Posts Tagged ‘family’

Joined for Life

George Eliot wrote, “What greater thing is there for human souls than to feel that they are joined for life – to be with each other in silent unspeakable memories.”  Last weekend Becky and I were privileged to reconnect with people with whom we are joined for life.  We returned to a church family we were part of more than twenty years ago.  It was like going home.

The Country Club Road church in Roswell, New Mexico is a special family and place.  Our youngest was born there, and all three of our children spent some of their most formative years there.  This is a community of faith that helped to raise our children.  What am I saying?  They helped to raise us!  It was a great weekend.  We reminisced.  We laughed.  We shed a few tears.  We reconnected with people who were dear to us long ago and who remain so.

What do people do who have no such family?  How do they cope?  Where do they find the joy in living?  Today, I’m thanking God for family, for church families to whom we are joined for life, for opportunities to revisit one’s happy past, and for the truly wonderful gift of memory.  All of these are priceless gifts of a loving, heavenly father.


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There is a funny line in the Jackie Chan-Chris Tucker 1998 movie, Rush Hour, which has become part of our family history.  Tucker is welcoming Chan to Los Angeles, but Chan is silent and acting like he doesn’t understand a single word Tucker is speaking.   Raising his voice, Tucker asks, “Do you speaka any English?  Do you understand the words that are coming out of my mouth?”  I have modified that question over the years and tend to use it when I think Becky or my children are not listening to me.  I’ll ask, “Do you not hear the words that are coming out of my mouth?”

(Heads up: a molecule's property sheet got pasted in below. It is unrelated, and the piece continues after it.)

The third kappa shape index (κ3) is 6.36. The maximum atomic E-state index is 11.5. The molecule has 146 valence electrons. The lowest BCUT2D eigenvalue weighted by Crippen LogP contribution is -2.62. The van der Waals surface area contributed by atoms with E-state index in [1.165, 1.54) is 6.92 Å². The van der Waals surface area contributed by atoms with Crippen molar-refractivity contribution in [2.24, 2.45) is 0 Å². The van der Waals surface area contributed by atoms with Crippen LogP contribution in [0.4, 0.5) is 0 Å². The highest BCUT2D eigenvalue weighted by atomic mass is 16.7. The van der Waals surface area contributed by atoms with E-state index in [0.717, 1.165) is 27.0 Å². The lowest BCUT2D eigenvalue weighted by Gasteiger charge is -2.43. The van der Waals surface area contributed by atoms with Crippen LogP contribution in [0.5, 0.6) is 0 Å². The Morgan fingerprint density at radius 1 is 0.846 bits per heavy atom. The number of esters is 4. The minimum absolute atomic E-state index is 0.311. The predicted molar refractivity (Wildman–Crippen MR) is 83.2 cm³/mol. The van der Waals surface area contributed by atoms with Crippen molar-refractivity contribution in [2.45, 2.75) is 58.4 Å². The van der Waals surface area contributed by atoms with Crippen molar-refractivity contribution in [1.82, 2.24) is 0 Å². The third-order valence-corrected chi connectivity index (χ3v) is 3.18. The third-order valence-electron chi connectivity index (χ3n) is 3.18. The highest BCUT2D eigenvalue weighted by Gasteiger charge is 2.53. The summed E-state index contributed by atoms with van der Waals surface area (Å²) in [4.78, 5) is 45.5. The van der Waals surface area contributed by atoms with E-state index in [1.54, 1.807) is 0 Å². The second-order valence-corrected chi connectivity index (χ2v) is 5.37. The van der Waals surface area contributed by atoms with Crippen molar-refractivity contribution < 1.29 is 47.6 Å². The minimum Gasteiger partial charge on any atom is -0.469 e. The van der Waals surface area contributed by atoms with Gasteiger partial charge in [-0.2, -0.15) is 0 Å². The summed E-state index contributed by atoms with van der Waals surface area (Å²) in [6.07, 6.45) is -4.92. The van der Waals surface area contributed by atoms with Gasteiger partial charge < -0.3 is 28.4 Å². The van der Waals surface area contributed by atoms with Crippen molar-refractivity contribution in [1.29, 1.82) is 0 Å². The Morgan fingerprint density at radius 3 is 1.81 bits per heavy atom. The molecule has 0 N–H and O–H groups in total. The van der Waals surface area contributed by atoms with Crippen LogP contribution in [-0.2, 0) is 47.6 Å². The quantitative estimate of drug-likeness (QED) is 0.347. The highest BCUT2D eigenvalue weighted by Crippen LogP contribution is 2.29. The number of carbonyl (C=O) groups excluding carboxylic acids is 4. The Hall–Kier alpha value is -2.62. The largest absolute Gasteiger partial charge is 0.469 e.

Well, they usually hear me.  They just don’t always listen.  Hearing and listening are two different things.  When you hear something, it can go in one ear and out the other.  My kids would attest to that!  But listening requires thought.  To listen to someone is to give one’s attention to what that person says, even to take notice of and act on what that person says.

This helps me to understand what Jesus once said: “He who has ears to hear, let him hear” (Mt. 13:9).  In the past I wondered, “We all have ears, don’t we?  How could we not hear?”  Perhaps Jesus is saying, “Let the one who hears, listen!”  Our Lord invites and commands his followers to listen to what he has to say.  To pay attention to it.  To act on it.

“Be doers of the word, and not merely hearers who deceive themselves,” Scripture teaches (Jas. 1:22).  How would we who hear God’s word deceive ourselves?  By thinking that hearing is the same as listening or doing.  It isn’t.  James is saying that there is little value – dare I say, no value – in hearing God’s word if there is not the attendant intention to practice it.  When God speaks, we should do more than hear.  We should listen!